The weakness of the Chinese and European (flash May) PMIs tells an interesting Macro story. With a bit of imagination, it is possible to see hints that the European recession is showing up in China. From there, the next step is for it to show up as lower demand for Australian Exports – and hence lower (or slower) investment demand, and therefore slower Australian GDP growth.
In May, the headline Chinese Manu PMI declined a modest 0.6pts to 48.7pts, making the seventh consecutive month below the break-even level of 50. The detail was poor, with supplier delivery times shortening (typically a sign that there are fewer other customers who are ordering products), stocks of finished goods rising, and new orders declining.
My conjecture is that at least some of the weakness on the new orders side is due to weak final demand due to the recession in Europe. The concurrent weakness of new export orders is a key part of this judgement.
It makes sense that Chinese export orders would be slow. Europe is China’s largest trading partner, and business is slow in Europe (and has been slowing for some time). Consistent with this, employment prospects have been weak – and weakening – in Europe.
This is exactly the sort of environment in which one would expect to see an increase in household saving – and my conjecture (it will be a few months before we have the trade data) is that declining final demand in Europe is also playing a part in the slow-down in new export orders for the Chinese manufacturing sector.
I judge that it is this slow-down that will feed through to Australia, via lower investment plans: we have started to see this, but I expect that there will be more high-profile cancellations (Olympic Dam, for example, seems unlikely to go ahead).
If sustained, the EUR Composite PMI is consistent with European GDP contracting by ~0.75%q/q in Q2. With no resolution in sight, and monetary policy already maxed out, it’s easy to see a 2% contraction in 2012.
German PMIs are consistent with only a modest pace of contraction, however the PMIs suggest a much more severe contraction in the rest of Europe.
Note, this is no longer just the periphery – pretty much all of Europe, except Germany, looks very weak.
Most surprising to me is the recently terrible performance of France. The PMI suggests a pace of contraction of ~0.75%q/q …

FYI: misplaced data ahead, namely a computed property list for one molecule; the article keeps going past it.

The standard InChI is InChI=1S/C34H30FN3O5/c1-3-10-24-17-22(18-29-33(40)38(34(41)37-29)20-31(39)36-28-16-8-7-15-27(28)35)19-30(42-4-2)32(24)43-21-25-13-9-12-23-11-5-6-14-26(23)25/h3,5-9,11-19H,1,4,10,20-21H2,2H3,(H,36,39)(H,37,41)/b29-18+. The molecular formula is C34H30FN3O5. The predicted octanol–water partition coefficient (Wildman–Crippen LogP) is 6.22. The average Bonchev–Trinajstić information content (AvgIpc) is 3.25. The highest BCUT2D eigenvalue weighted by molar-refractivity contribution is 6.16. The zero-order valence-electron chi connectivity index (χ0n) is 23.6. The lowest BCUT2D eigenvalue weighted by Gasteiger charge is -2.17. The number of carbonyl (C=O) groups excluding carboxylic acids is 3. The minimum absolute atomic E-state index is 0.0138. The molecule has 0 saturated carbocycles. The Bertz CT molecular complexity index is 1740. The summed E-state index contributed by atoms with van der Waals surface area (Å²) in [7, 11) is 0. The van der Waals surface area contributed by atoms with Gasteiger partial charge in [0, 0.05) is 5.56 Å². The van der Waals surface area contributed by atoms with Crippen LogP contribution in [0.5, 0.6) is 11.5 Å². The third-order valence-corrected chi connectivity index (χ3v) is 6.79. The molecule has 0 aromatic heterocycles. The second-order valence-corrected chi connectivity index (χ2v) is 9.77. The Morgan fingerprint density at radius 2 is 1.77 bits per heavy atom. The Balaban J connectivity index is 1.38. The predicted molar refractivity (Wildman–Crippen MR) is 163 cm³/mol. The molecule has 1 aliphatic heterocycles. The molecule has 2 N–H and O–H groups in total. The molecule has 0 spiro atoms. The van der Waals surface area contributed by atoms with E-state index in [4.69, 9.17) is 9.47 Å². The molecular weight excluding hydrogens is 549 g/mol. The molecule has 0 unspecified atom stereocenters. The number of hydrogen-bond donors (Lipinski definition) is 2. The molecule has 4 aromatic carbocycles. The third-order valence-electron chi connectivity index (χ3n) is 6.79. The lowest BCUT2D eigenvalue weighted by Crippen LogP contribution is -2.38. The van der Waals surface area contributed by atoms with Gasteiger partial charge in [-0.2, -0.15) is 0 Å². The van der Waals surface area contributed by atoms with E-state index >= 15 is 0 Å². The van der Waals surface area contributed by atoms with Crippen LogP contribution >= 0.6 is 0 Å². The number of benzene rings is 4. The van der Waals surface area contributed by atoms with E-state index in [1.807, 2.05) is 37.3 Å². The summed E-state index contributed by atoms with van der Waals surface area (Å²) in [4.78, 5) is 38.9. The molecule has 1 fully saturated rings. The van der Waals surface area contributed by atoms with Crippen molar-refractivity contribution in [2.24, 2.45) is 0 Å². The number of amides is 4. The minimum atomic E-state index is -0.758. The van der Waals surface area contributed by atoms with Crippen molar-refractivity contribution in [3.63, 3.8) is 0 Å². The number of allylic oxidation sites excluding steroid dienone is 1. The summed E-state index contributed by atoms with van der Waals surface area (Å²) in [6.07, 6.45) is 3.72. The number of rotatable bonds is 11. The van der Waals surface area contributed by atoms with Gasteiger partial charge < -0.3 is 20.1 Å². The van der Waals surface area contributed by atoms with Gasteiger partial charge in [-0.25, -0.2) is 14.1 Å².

If this is the case, France will soon be downgraded once again (S&P cut them to AA+ with a negative outlook in Jan’12, and Moody’s has them AAA / negative).
Other Sovereigns, such as Belgium (AA / negative) and the netherlands (AAA / negative) are also likely to be downgraded.
Further downgrades to France and other ‘better quality’ European Sovereigns will reduce the operational capability of the various ‘firewall’ mechanisms. To a greater or lessor extent, these mechanisms depend on the ability to issue bonds to raise ‘firewall’ capital. Without an AAA rating, the bozooka is going to be short a bit of ammo.
In my view, European credit’s achilles is now the growth problem. Without growth, they have unstable debt dynamics, because they have primary deficits (for the most part) and must pay high interest rates. The Austerity required to retain their credit ratings, and hence market access, is reducing growth – as the uncertainty surrounding the EUR’s future is making firms too nervous to take risk and fill the space left by the contracting public (and finance and property) sectors.
The high level of yields, and the recessionary growth outlook, means that Italian and Spanish debt dynamics may be already unstable.
The best we can hope for now is that Greece defaults (again) but does not leave the EUR – so that we merely get a severe credit crunch. In that case, we merely have a nasty European recession, rather than a financial crisis – but at these yields, Spanish and Italian debt dynamics are probably already on an unstable path, even if there is no crisis.
How about convincing the Krauts they should have say 4% inflation for a while?
At worst the counties could increase the VAT of their countries and cut their payroll tax which would enable an internal devlauation.
Would necessary labour market changes (and other micro-economic measures) increase growth enough?
I think that changes in the growth rate would have dramatic impacts on sustainability, particularly in italy, where there is lots of scope for catchup growth.
It would certainly work for Italy, France and Belgium. And maybe for Spain – which has low debt to GDP but a large deficit and horrible growth outlook.
Sent from my iPad
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